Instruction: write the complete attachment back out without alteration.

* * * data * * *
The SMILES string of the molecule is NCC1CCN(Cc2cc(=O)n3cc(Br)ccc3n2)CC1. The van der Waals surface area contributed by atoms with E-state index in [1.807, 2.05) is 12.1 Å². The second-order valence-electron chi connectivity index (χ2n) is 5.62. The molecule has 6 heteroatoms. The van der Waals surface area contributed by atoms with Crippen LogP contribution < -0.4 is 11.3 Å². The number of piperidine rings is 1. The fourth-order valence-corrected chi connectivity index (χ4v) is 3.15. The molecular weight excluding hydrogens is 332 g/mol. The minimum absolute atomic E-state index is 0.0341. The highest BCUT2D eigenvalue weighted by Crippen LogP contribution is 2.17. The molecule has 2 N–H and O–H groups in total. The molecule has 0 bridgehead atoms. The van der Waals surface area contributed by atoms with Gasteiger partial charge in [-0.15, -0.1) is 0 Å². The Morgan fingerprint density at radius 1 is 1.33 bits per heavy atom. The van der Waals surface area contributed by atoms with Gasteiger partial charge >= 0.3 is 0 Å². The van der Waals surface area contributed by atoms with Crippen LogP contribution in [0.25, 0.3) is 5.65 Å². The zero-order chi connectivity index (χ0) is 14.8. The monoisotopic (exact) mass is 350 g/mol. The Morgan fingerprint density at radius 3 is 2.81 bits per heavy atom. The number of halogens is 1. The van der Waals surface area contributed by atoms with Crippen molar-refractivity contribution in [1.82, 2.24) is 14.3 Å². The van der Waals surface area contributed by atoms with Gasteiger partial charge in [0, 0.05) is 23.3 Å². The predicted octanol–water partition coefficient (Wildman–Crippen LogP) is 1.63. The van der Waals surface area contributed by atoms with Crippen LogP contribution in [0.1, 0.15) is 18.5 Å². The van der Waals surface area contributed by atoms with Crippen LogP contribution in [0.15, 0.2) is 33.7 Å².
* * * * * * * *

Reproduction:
The SMILES string of the molecule is NCC1CCN(Cc2cc(=O)n3cc(Br)ccc3n2)CC1. The van der Waals surface area contributed by atoms with E-state index in [1.807, 2.05) is 12.1 Å². The second-order valence-electron chi connectivity index (χ2n) is 5.62. The molecule has 6 heteroatoms. The van der Waals surface area contributed by atoms with Crippen LogP contribution < -0.4 is 11.3 Å². The number of piperidine rings is 1. The fourth-order valence-corrected chi connectivity index (χ4v) is 3.15. The molecular weight excluding hydrogens is 332 g/mol. The minimum absolute atomic E-state index is 0.0341. The highest BCUT2D eigenvalue weighted by Crippen LogP contribution is 2.17. The molecule has 2 N–H and O–H groups in total. The molecule has 0 bridgehead atoms. The van der Waals surface area contributed by atoms with Gasteiger partial charge in [-0.15, -0.1) is 0 Å². The Morgan fingerprint density at radius 1 is 1.33 bits per heavy atom. The van der Waals surface area contributed by atoms with Gasteiger partial charge >= 0.3 is 0 Å². The van der Waals surface area contributed by atoms with Crippen LogP contribution in [0.25, 0.3) is 5.65 Å². The zero-order chi connectivity index (χ0) is 14.8. The monoisotopic (exact) mass is 350 g/mol. The Morgan fingerprint density at radius 3 is 2.81 bits per heavy atom. The number of halogens is 1. The van der Waals surface area contributed by atoms with Crippen molar-refractivity contribution in [1.82, 2.24) is 14.3 Å². The van der Waals surface area contributed by atoms with Gasteiger partial charge in [0, 0.05) is 23.3 Å². The predicted octanol–water partition coefficient (Wildman–Crippen LogP) is 1.63. The van der Waals surface area contributed by atoms with Crippen LogP contribution in [0.1, 0.15) is 18.5 Å². The van der Waals surface area contributed by atoms with Crippen LogP contribution in [0.15, 0.2) is 33.7 Å².